Another consideration with fuel sources is how much fuel you’re planning on carrying with you on your trip. Some fuels are more expensive than others and some canisters are bigger than others. Remember that any liquid fuel stove will require pumping to maintain pressure in the fuel tank.

If you’ll be taking any other camping appliances with you besides a stove (lanterns, barbeque grills, etc) you probably want to make sure all your appliances run off the same fuel source.

Here’ a way to think about it: The Power Of Batteries but instead of batteries, it’ll be your stove fuel source!

Amount of Heat

BTU
BTU stands for “British thermal unit.” It is approximately the amount of energy needed to heat one pound of water one degree Fahrenheit.

Now, if you’re like me, that definition means very little in the practical sense. Stoves have a wide range of BTU outputs. In next week’s Pitch Your Tent article we will be running tests on stoves with different BTUs to help you decide how many BTUs YOU need for your next adventure.

Choosing A Stove

Camping stoves come in a range of sizes from tiny backpacking stoves little enough to be packed in a sock to three burner stoves with their own carrying cases. The biggest piece of advice I have for you it to think how you’ll be USING the stove.

When the EatStayPlay.com “Royal” Family goes camping, we rely on our two burner Coleman stove.

Our stove of choice!

We’ve recently acquired another stove that we’ll be running a head to head comparison with next week.

I went camping with a friend who brought along a single-burner backpacking stove that ran off of a butane/propane mixture. The problem was trying to cook for two people on an itty bitty stove. There was no way to cook our main dish AND boil water for hot chocolate.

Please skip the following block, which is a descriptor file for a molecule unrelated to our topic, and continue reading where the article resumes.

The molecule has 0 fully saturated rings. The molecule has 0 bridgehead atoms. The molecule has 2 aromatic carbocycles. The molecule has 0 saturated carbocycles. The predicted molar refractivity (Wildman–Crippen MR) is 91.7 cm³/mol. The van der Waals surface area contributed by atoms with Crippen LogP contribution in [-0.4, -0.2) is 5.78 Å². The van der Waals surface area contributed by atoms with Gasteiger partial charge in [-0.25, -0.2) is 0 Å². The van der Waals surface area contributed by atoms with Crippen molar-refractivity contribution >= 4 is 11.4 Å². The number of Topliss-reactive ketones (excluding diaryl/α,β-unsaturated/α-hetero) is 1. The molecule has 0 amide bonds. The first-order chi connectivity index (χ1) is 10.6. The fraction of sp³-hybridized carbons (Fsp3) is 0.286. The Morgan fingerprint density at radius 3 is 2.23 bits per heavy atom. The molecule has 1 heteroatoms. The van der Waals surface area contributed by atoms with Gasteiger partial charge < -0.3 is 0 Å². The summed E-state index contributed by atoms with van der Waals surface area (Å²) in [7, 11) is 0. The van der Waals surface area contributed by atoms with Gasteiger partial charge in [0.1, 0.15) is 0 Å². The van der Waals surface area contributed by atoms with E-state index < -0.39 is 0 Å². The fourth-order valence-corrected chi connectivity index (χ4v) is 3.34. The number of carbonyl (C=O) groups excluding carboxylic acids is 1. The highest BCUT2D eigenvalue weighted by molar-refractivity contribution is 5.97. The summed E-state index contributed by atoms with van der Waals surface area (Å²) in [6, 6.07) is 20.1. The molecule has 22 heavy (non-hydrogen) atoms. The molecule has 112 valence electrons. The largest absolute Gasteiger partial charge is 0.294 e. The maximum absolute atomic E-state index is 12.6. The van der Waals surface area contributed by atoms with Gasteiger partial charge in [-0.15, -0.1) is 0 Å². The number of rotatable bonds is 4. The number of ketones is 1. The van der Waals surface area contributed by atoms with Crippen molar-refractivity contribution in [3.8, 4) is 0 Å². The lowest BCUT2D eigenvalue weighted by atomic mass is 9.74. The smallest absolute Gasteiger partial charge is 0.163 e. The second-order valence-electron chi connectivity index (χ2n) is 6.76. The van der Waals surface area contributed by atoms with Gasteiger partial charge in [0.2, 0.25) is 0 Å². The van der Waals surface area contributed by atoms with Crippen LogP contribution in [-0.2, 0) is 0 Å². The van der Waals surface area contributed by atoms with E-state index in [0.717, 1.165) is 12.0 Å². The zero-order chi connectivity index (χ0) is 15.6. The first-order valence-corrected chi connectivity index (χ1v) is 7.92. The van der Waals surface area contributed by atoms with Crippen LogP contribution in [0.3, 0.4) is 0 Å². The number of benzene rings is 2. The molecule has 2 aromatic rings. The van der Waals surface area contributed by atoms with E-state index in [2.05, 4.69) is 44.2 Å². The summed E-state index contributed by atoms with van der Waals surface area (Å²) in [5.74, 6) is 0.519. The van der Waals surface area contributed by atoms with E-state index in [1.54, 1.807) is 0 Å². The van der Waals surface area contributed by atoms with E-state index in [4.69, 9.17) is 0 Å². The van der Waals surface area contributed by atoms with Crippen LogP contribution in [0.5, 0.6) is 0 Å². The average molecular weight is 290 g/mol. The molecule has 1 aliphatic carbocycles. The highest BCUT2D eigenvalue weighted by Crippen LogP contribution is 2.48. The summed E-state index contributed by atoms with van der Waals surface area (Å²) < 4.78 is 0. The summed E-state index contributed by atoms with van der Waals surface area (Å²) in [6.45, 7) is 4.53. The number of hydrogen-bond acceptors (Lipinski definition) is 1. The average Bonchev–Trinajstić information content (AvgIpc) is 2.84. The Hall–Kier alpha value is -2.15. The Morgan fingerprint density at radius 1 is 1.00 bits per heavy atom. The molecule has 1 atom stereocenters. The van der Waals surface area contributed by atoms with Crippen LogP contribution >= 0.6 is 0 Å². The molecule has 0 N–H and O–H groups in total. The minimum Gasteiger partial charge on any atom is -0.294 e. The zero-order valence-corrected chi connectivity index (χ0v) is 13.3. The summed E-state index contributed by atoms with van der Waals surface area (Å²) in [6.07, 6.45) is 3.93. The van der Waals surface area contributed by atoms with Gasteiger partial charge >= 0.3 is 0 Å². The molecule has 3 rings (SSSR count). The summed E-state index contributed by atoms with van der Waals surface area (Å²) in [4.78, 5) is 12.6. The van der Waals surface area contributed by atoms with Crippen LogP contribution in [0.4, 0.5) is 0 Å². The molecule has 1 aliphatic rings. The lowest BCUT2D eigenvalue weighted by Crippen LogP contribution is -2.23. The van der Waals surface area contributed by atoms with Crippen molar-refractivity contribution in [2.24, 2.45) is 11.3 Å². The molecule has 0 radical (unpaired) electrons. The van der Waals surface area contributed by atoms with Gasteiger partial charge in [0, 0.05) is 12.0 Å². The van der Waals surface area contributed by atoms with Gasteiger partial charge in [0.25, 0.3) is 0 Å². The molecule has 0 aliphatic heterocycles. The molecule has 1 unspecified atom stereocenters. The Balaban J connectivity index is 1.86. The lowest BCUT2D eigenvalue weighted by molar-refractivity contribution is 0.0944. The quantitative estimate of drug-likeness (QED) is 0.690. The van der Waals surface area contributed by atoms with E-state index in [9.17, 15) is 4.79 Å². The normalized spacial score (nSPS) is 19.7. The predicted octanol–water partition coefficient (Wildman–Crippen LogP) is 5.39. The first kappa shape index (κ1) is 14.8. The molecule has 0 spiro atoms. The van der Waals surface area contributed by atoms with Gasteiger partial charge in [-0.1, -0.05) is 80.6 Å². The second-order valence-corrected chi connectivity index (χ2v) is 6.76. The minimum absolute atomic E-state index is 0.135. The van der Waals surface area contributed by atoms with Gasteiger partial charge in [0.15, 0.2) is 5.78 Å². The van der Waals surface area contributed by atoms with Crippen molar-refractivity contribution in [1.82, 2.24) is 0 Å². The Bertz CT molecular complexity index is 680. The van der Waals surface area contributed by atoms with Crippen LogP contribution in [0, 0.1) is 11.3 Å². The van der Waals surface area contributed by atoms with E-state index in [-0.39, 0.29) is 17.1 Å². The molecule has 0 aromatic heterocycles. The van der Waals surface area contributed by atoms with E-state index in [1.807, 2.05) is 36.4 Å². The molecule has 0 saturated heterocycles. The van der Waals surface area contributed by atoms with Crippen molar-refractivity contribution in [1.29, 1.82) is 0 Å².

Pick a stove that you know you’ll be comfortable using. You might want to consider things like:

  • Does it have a self-starting ignition (think about a gas stove in a home where you get the clicking noise and then the burner lights) or do you need to turn on the gas and ignite it with a match?
  • Does it have a wind screen? This is critical if you’re EVER camping in breezy conditions!
  • Will you be able to get fuel for it easily? How expensive is the fuel?
  • Can you find replacement parts?
  • Is it big enough (enough burners and enough BTU output) to cook a meal for your entire family?

Can you imagine trying to cook a meal for two on this tiny stove?

I don’t recommend purchasing a used camp stove since you don’t know if the prior owners took good care of it. If it was dropped, not maintained or been used with the wrong type of fuel it could be dangerous to operate.

ESP Boss had a Coleman stove that lasted for 20 years! He only had to replace it when he couldn’t get parts for it any longer.

Readers Weigh In:

This is the section where you can tell me about what type of stove YOU use when you go camping!

What type of fuel do you use in your stove? What tips do you have when purchasing a stove? Do you have any good stories about a camp cooking meal that flopped?

You can leave comments here and also post on the EatStayPlay.com Forum

And, if you’re looking for a stove, here’s a link to Cabela’s so you can take a look at what they offer!